Stormzy issues a call to action in the music industry after being named a diversity champion

Hot on the heels of the reveal of her “Mel Made Me Do It” music video, Stormzy proudly accepted the Diversity Champion award at the AIM Independent Music Awards on Sept. 28. The rapper has been recognized for the work he does through his charities Merky Foundation and Merky Books. And Stormzy used his pre-recorded acceptance speech as an opportunity to highlight the vast inequalities that still exist at the heart of the music industry.

“I encourage everyone in the room today not to use diversity as a buzzword, but for all of you, whatever position you are in, whatever role you play , to really be a driving force for it and not just see it as a quota or as a checkbox,” the 29-year-old said. “Really see the value and the value in diversity. Thank you to the AIM Awards and to God be the glory.

According to UK Music’s latest diversity report, the number of people from black, Asian and other ethnic minority communities is increasing, particularly among entry-level positions. At higher levels, however, these groups hold only one in five senior positions.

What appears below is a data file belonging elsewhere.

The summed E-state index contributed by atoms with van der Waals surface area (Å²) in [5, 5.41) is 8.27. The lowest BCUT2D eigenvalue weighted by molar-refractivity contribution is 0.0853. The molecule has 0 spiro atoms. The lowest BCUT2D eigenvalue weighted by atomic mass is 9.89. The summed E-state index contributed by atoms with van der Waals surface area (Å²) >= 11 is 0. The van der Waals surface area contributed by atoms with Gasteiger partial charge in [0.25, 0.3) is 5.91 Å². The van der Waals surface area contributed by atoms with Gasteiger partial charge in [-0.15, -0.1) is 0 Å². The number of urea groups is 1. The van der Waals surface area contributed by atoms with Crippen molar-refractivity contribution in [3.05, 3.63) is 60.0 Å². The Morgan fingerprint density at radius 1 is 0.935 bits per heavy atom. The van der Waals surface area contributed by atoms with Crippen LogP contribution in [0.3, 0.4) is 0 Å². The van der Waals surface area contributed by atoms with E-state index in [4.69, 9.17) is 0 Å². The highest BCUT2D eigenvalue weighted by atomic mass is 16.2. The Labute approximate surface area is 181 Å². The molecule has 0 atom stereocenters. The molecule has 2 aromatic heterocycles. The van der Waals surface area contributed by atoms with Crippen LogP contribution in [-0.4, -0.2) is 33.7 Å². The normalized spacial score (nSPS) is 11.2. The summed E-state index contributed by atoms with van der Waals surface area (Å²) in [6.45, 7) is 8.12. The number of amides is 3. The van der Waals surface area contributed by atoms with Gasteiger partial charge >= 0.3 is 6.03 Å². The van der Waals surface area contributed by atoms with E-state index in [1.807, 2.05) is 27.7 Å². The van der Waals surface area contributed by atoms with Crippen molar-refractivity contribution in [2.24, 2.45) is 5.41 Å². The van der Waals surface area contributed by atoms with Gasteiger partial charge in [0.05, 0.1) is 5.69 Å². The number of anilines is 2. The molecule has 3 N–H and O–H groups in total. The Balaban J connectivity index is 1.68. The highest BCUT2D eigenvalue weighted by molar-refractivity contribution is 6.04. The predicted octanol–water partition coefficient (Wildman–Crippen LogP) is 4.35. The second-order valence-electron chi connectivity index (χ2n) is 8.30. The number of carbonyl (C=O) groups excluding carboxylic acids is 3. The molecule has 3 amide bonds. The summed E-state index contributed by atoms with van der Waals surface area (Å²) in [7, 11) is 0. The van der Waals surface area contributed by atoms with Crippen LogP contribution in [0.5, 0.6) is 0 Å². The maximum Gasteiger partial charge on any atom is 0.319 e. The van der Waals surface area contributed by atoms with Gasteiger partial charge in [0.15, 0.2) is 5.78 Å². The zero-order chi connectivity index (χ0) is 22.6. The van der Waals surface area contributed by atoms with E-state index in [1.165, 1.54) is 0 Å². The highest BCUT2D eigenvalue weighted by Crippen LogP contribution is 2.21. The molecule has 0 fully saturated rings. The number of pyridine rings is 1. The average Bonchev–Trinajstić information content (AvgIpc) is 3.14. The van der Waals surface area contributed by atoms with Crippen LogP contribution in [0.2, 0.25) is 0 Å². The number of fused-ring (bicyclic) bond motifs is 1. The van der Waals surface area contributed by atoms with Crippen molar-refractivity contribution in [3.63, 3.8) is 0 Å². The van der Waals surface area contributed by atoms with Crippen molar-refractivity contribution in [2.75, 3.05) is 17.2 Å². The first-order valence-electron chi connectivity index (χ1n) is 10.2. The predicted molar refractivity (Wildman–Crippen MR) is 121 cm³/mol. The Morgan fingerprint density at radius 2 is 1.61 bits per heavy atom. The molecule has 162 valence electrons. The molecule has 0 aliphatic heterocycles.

Meanwhile, Stormzy continues to make a difference with her service work. In June 2020 he set up the Merky Foundation and pledged £10m to charitable causes over the next decade. He currently supports the Black Heart Foundation, an organization that works to improve access to higher education for underrepresented children, and partners with the University of Cambridge to award £20,000 scholarships to black students .

The rapper also teamed up with publisher Penguin Random House UK in 2018 to launch his #Merky Books imprint. “We welcome bold voices from non-traditional spaces that are inclusive and intersectional,” reads the publisher’s website. “We exist to break down barriers in the publishing industry, and we bring books to life in an exciting way.”

So far, award-winning #Merky Books have landed Children’s Laureate Memoirs and Zeros and crosses author Malorie Blackman and Olympic champion Caster Semenya, and investing in emerging voices with the New Writers’ Prize.

Stormzy’s trophy, and all of the other trophies awarded by AIM on the night, bore the symbol of Autism Pride Day. “Neurodiversity is a topic close to AIM’s heart, with several neurodiverse members in the team, the wider community and our families,” said the organization’s CEO, Paul Pacifico, opening the evening. . “Music can and should to be a safe and nurturing environment for people who think and experience the world differently.”

Meanwhile, Stormzy also spoke at a recent protest following the death of Chris Kaba, an unarmed black man who was fatally shot by Metropolitan Police on September 5. “Just keep going because the family needs you,” the musician told the crowd.

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